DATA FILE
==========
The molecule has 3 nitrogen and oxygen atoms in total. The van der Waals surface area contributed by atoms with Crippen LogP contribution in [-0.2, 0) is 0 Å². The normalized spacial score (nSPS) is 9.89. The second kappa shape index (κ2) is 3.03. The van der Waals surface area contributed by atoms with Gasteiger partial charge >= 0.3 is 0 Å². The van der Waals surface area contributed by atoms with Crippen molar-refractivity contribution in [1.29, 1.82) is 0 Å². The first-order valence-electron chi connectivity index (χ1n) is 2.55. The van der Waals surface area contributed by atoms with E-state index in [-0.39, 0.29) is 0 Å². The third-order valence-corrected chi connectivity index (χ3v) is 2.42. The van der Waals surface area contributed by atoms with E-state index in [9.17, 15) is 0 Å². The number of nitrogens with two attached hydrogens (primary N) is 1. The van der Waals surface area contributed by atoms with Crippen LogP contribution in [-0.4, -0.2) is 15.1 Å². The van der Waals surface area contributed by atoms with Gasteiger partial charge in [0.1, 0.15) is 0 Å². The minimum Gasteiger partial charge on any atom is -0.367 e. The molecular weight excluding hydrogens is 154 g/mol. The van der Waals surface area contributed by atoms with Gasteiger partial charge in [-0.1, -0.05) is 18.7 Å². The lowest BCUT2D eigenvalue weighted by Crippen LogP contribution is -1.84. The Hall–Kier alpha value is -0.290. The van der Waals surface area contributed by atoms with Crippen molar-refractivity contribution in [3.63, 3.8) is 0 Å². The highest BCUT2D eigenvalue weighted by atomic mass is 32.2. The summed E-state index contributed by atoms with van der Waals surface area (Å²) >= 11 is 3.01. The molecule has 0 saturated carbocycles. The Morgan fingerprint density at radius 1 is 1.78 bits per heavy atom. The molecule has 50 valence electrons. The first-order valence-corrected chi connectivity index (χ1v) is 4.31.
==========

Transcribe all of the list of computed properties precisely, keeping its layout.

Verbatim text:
The molecule has 3 nitrogen and oxygen atoms in total. The van der Waals surface area contributed by atoms with Crippen LogP contribution in [-0.2, 0) is 0 Å². The normalized spacial score (nSPS) is 9.89. The second kappa shape index (κ2) is 3.03. The van der Waals surface area contributed by atoms with Gasteiger partial charge >= 0.3 is 0 Å². The van der Waals surface area contributed by atoms with Crippen molar-refractivity contribution in [1.29, 1.82) is 0 Å². The first-order valence-electron chi connectivity index (χ1n) is 2.55. The van der Waals surface area contributed by atoms with E-state index in [-0.39, 0.29) is 0 Å². The third-order valence-corrected chi connectivity index (χ3v) is 2.42. The van der Waals surface area contributed by atoms with E-state index in [9.17, 15) is 0 Å². The number of nitrogens with two attached hydrogens (primary N) is 1. The van der Waals surface area contributed by atoms with Crippen LogP contribution in [-0.4, -0.2) is 15.1 Å². The van der Waals surface area contributed by atoms with Gasteiger partial charge in [0.1, 0.15) is 0 Å². The minimum Gasteiger partial charge on any atom is -0.367 e. The molecular weight excluding hydrogens is 154 g/mol. The van der Waals surface area contributed by atoms with Gasteiger partial charge in [-0.1, -0.05) is 18.7 Å². The lowest BCUT2D eigenvalue weighted by Crippen LogP contribution is -1.84. The Hall–Kier alpha value is -0.290. The van der Waals surface area contributed by atoms with Crippen molar-refractivity contribution in [3.63, 3.8) is 0 Å². The highest BCUT2D eigenvalue weighted by atomic mass is 32.2. The summed E-state index contributed by atoms with van der Waals surface area (Å²) >= 11 is 3.01. The molecule has 0 saturated carbocycles. The Morgan fingerprint density at radius 1 is 1.78 bits per heavy atom. The molecule has 50 valence electrons. The first-order valence-corrected chi connectivity index (χ1v) is 4.31.